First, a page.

In December last year the NYSE Arca Inc. filed a proposed rule change that would allow for the creation of Exchange Traded Funds investing in Bitcoin futures contracts, and, potentially, in other related Financial Instruments.
In January 2018 the U.S. Securities and Exchange Commission extended its review of this proposal. Also that month the director of the SEC’s Division of Investment Management outlined her concerns with the idea. These include valuation, liquidity, and transparency.
Most recently, on March 23, the SEC instituted a formal review of the proposal, soliciting comments from the public. Commenters have until April 19 to submit. Those who wish to rebut comments will have until May 3 to do so. The order is available here.
The investment objective of the proposed ProShares Bitcoin ETF will be to seek results that will mirror the performance of lead month bitcoin futures contracts listed and traded on either the CBOE Futures Exchange or the Chicago Mercantile Exchange’s Benchmark Futures Contract.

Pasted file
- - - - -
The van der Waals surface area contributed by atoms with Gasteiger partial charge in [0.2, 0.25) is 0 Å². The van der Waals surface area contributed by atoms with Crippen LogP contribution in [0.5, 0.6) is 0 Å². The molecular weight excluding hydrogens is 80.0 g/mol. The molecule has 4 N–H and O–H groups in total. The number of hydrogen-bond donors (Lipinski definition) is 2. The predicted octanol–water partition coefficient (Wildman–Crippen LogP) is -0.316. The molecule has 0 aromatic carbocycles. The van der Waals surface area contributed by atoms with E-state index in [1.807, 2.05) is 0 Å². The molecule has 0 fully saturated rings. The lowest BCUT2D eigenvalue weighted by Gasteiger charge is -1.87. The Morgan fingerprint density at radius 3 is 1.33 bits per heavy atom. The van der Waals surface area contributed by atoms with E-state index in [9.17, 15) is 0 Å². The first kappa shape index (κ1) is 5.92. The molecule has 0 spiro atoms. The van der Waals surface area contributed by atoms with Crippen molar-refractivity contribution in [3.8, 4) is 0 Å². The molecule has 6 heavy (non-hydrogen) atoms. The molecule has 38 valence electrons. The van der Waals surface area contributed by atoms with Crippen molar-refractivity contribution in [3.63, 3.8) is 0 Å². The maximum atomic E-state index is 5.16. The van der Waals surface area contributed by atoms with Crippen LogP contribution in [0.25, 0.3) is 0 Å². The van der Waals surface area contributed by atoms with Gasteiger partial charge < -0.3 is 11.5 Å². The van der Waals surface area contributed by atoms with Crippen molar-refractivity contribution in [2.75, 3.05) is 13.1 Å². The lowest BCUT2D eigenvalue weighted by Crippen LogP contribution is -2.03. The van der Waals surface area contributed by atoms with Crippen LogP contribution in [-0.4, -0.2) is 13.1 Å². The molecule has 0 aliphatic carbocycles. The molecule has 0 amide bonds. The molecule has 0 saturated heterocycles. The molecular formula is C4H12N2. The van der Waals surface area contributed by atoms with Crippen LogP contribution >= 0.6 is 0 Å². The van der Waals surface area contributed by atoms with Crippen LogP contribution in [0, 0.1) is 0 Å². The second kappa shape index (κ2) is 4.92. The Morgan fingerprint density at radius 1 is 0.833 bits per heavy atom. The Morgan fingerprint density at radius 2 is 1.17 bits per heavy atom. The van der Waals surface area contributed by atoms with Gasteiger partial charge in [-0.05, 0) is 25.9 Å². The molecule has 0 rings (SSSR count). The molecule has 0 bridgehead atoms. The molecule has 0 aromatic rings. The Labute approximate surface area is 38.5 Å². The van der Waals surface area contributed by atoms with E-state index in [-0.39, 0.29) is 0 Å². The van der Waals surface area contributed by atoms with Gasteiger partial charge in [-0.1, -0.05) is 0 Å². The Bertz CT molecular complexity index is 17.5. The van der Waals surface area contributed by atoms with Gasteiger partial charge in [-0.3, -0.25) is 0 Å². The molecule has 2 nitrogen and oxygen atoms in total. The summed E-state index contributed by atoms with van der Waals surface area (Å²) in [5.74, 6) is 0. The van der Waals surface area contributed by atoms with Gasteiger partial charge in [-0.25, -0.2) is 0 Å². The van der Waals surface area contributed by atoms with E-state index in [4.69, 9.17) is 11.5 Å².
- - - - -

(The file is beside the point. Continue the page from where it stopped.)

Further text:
Comment Letters, and a Novelist
Before issuing the order the SEC had received one comment letter on the subject. This was from Abe Kohen of AK Financial Engineering Consultants LLC (December 27, 2017). It was a brief negative statement. Kohen called the idea of such an ETF a “house of cards” and said that “now mom and dad can lose money going long and short.”
Subsequent to the SEC’s request, three new comments were received on April 6. The most substantive of them is from Anita Desai, who writes that she believes such proposals are premature, since cryptocurrencies “are in their infancies with regard to the widespread understanding of even the fundamentals of what they are, which is a dangerous thing.”
Ms Desai doesn’t identify herself in the comment by any title or institutional affiliation, but there is a well-known Indian novelist of that name who teaches humanities at the Massachusetts Institute of Technology. The SEC’s commenter says, “A lot of people I personally knew lost their entire savings in places like India and Africa, when they drew their entire mutual funds out and plugged cash into ‘Ponzi’ schemes such as ‘Onecoin.’”